After weathering a number of stormy days in Bali during Indonesia’s rainy season, I'm beginning to draw some conclusions about the weather's effect on the culture. The rains pound here with tremendous force, beating on roads, thatched and stone and metal roofs, bridges and temples. The sound of the deluge is alarming, and will drown out any conversation with ease. During a cloudburst, it is best simply to hunker down beneath a tree or in a cafe, let go, and listen to the maddening roar of the rain. I find this mesmerizing, and am grateful I’ve ventured here during the wet season.
It has also brought to mind a correlation between the weather and music of this place. The traditional Gamelan is played by an ensemble of men pounding hammers on metallophones, which are similar to curved metal xylophones, but make way more of an impression. In combination with gongs, drums, and a bamboo flute, the sounds produced are rhythmically and tonally challenging for the Western ear. This primal yet refined cacophony lays the stage for the brilliantly graceful and controlled dancers. It occurred to me, while being swept into trance by the rains yesterday, that the pinging and pounding of raindrops alludes to the pitching banging of the Gamelan, and it struck me that these unique percussive instruments could easily have been informed by the rhythmic presence of such powerful rains.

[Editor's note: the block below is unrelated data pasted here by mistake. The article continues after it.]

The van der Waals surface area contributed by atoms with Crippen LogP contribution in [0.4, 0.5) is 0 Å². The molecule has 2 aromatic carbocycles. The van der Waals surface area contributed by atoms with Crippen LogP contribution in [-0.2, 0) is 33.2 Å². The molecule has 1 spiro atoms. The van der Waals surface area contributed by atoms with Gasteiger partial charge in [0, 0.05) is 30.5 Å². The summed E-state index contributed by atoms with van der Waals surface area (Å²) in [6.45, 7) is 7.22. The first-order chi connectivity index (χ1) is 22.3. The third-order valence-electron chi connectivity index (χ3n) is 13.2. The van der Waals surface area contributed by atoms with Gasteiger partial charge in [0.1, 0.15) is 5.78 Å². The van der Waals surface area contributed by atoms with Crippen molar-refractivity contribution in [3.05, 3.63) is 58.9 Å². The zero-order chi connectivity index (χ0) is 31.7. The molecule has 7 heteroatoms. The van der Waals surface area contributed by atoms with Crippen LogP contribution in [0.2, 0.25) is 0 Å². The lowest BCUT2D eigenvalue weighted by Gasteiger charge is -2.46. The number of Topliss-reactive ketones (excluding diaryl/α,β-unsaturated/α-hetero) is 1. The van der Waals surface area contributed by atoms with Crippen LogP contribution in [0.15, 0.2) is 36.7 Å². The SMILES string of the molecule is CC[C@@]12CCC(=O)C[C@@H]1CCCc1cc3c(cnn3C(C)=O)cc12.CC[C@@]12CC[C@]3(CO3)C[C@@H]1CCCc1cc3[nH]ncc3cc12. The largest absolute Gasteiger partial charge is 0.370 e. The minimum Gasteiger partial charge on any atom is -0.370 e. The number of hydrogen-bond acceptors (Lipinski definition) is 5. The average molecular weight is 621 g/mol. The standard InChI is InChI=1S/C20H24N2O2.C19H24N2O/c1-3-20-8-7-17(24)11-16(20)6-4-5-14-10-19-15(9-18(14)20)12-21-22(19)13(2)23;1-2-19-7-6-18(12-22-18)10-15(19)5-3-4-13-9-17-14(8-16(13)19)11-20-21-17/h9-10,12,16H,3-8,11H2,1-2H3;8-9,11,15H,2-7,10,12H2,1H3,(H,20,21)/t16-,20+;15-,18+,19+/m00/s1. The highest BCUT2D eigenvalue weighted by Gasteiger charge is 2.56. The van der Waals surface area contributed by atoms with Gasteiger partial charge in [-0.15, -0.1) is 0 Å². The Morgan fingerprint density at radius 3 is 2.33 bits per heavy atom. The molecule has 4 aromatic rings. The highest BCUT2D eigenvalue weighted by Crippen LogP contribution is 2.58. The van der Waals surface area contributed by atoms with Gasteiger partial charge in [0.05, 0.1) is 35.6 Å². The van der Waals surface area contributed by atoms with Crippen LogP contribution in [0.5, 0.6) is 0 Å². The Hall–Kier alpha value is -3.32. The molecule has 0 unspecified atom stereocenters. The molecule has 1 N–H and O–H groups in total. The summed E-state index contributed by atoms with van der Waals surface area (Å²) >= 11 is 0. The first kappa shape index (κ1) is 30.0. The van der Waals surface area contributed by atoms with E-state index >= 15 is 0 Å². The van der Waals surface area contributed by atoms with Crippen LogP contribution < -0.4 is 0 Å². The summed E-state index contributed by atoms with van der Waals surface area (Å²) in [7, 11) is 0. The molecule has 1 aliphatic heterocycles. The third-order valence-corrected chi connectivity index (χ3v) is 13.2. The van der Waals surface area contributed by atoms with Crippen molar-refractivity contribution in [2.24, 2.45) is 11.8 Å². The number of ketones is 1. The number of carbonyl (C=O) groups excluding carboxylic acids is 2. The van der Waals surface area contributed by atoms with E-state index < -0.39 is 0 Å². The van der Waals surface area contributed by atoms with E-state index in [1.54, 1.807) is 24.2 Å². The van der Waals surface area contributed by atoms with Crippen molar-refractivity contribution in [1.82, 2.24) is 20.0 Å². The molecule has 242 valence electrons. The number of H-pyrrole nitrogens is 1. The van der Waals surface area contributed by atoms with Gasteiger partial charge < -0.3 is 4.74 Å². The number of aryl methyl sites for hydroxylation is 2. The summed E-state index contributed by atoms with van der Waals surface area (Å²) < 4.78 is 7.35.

It may seem like a stretch, but If I have learned anything in Bali, it is that the people here have very strong relationships to the natural world. Many large trees, often Ficus and Banyan trees, have stone altars built at their roots, and are wrapped in black and white checkered cloths, called Saput Pelong. These represent the dichotomy of light and dark, good and evil, and the spirit residing within these natural beings.
In a land where the traditional culture maintains such a strong connection to the natural world, it seems befitting that the music would also reflect this. It takes little time to feel the songs of the rain in the chorus of the gamelan.
The dancers themselves enact the dramas of humans, the gods, and the forces of good and evil, represented often by the characters of Barong, the giant dog-like masked creature, and the Rangda, a terrifying witch figure. The soundscape of the gamelan lends a syncopated rhythm to the dramas, which the dancers either counter-act with their grace, or amplify with their ferocity. As a whole, the performances are rather raw, and confront basic themes about existence in an overwhelming exhibition of power, spirit, and life.